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FAO/WFP Crop and Food Security Assessment Mission to Haiti, 21 September 2010

FAO/WFP Crop and Food Security Assessment Mission to Haiti, 21 September 2010
Sep 2010

A joint FAO/WFP Crop and Food Security Assessment Mission (CFSAM) visited Haiti from 16 June to 13 July 2010 to evaluate food crop production in the 2010 spring cropping season and to forecast forthcoming summer and autumn/winter season harvests and the cereal import requirements for the 2010/11 marketing year.


  • Despite the late start of the 2010 spring rainy season, rainfall was generally favourable and a good foodcrop harvest is expected.
  • An extensive input support programme contributed to an increase in the area planted under maize, which expanded by 20 percent over last year’s level to an historical high of 1.8 million hectares.
  • Compared to the bumper 2009 spring season harvest, the Mission estimates a slight decline in the 2010 outturn of the maize, sorghum and plantain crops. Root crop production would remain similar.
  • However, production of pulses has been seriously affected by the late onset of rainfall and the excessive humidity at the end of the growing cycle and production is expected to decrease by 17 percent compared to the spring of 2009.
  • The aggregate 2010 crop production (including all seasons) is forecast at about 503 600 tonnes of cereals, 148 000 tonnes of pulses, 1 232 900 tonnes of root crops and 313 200 tonnes of plantain representing a reduction of 9 percent, 20 percent, 12 percent and 14 percent in cereals, pulses, root crops and plantain respectively.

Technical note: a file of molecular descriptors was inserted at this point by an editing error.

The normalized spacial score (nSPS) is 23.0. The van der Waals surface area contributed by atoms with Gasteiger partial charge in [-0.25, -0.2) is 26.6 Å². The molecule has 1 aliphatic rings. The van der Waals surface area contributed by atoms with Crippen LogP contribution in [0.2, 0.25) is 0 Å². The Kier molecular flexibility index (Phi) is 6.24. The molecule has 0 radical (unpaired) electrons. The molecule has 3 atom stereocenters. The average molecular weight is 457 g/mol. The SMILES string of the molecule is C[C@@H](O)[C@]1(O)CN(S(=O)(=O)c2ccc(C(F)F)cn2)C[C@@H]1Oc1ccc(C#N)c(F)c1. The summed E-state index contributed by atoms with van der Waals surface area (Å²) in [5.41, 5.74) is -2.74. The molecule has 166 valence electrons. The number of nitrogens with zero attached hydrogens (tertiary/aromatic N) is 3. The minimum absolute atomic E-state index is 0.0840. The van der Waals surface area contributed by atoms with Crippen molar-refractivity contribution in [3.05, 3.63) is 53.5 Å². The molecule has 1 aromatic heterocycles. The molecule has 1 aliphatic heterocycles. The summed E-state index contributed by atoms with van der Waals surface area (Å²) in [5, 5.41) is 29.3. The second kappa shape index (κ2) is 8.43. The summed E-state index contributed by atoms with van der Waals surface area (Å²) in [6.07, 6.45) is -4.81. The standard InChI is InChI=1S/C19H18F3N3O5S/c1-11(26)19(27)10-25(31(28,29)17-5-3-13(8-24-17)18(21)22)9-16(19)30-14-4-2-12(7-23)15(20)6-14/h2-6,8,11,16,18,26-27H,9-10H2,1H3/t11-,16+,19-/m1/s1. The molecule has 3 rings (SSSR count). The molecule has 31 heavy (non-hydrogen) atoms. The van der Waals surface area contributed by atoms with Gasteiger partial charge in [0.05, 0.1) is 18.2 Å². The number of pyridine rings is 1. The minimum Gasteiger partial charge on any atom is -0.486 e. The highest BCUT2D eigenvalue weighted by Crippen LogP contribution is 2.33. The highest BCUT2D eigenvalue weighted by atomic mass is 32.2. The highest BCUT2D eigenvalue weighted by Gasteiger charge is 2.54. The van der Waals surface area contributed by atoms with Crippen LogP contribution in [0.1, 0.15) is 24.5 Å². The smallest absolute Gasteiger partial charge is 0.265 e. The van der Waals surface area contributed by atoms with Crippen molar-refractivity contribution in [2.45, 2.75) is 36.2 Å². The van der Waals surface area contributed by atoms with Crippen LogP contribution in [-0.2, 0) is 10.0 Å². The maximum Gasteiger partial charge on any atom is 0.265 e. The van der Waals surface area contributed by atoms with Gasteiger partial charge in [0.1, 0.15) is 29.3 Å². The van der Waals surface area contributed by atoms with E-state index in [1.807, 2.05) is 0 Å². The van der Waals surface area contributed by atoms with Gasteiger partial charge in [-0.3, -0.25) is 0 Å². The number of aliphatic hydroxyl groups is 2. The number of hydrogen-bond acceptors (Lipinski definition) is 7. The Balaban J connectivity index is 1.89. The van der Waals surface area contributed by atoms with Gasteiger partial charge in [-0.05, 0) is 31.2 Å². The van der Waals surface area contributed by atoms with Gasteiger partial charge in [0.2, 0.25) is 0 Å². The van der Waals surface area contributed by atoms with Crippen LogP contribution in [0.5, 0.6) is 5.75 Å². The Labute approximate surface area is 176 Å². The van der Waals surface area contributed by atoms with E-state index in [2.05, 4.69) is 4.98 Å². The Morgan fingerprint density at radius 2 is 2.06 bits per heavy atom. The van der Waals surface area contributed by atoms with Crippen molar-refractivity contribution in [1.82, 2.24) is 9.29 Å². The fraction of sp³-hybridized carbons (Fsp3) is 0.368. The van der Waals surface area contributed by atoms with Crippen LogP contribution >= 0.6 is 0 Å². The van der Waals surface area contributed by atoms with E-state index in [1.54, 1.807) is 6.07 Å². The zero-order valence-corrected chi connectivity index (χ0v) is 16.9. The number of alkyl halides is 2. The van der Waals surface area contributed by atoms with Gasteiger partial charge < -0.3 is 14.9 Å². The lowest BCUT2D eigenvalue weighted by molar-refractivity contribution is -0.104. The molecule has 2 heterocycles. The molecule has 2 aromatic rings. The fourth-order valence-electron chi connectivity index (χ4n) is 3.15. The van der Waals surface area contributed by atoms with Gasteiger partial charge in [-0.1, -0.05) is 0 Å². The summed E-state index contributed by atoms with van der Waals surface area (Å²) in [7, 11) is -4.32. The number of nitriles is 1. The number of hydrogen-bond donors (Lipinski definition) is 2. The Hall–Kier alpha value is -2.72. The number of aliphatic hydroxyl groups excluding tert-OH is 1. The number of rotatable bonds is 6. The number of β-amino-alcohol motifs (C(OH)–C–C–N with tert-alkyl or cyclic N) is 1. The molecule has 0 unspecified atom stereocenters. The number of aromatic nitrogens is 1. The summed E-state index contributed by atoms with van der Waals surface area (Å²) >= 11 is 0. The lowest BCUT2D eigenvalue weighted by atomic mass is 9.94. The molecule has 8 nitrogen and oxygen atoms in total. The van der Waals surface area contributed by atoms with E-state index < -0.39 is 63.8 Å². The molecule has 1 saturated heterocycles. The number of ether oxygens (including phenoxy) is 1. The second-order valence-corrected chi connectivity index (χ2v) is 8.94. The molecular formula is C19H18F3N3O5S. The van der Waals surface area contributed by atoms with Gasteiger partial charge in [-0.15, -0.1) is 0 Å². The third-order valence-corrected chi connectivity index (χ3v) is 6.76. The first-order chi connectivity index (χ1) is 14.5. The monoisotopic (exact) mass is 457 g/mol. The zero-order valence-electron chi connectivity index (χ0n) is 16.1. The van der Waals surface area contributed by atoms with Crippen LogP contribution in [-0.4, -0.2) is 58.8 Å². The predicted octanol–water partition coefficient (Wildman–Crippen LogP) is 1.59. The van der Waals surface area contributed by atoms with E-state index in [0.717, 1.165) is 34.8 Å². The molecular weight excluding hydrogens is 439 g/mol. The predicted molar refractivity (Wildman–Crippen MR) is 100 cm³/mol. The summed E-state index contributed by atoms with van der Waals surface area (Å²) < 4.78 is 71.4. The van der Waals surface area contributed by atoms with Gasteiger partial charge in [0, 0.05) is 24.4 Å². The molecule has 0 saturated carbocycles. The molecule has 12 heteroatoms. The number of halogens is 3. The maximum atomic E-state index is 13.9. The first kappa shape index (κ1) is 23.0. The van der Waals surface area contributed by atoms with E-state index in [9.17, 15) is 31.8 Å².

• The total import requirement in the 2010/11 (July/June) marketing year is put at 711 000 tonnes (in cereal equivalent) of which 525 000 tonnes are expected to be imported commercially. This leaves an uncovered deficit of about 186 000 tonnes.
  • An estimated 600 000 people fled the affected urban areas following the 12 January 2010 earthquake and sought shelter in the countryside; this, together with heavy damages to infrastructure, have led to sharp declines in income and food availability, along with price hikes.
  • Some improvement in the food situation was observed between February and June 2010 through food assistance, the resumption of agricultural activities helped by the distribution of seeds and fertilizers, access to cash/food for work income-generating activities, and the recovery of agricultural and non-agricultural food trade.
  • The food security situation in the North-West, the central highlands (plateau central) and the Western parts require close monitoring and detailed assessments in the coming months. Food insecurity is also prevalent in some other areas of the country and the EFSA II, as well as other studies, are expected to provide further Programme recommendations based on household level data.

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